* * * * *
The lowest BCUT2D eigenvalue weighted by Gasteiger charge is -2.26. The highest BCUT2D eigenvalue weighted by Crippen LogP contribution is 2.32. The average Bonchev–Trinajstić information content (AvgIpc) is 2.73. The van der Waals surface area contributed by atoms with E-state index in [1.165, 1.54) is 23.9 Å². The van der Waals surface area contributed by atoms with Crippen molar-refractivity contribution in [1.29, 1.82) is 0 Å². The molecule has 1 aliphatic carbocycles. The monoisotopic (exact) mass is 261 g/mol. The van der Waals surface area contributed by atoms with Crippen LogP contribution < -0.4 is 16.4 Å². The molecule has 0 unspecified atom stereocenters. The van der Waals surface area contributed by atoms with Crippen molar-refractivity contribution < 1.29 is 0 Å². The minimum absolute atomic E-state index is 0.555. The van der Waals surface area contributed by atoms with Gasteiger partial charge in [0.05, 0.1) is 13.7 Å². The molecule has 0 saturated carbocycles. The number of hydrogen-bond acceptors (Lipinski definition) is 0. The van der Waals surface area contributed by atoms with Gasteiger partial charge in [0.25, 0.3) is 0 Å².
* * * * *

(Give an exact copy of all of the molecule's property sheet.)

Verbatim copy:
The lowest BCUT2D eigenvalue weighted by Gasteiger charge is -2.26. The highest BCUT2D eigenvalue weighted by Crippen LogP contribution is 2.32. The average Bonchev–Trinajstić information content (AvgIpc) is 2.73. The van der Waals surface area contributed by atoms with E-state index in [1.165, 1.54) is 23.9 Å². The van der Waals surface area contributed by atoms with Crippen molar-refractivity contribution in [1.29, 1.82) is 0 Å². The molecule has 1 aliphatic carbocycles. The monoisotopic (exact) mass is 261 g/mol. The van der Waals surface area contributed by atoms with Crippen LogP contribution < -0.4 is 16.4 Å². The molecule has 0 unspecified atom stereocenters. The van der Waals surface area contributed by atoms with Crippen molar-refractivity contribution < 1.29 is 0 Å². The minimum absolute atomic E-state index is 0.555. The van der Waals surface area contributed by atoms with Gasteiger partial charge in [0.05, 0.1) is 13.7 Å². The molecule has 0 saturated carbocycles. The number of hydrogen-bond acceptors (Lipinski definition) is 0. The van der Waals surface area contributed by atoms with Gasteiger partial charge in [0.25, 0.3) is 0 Å².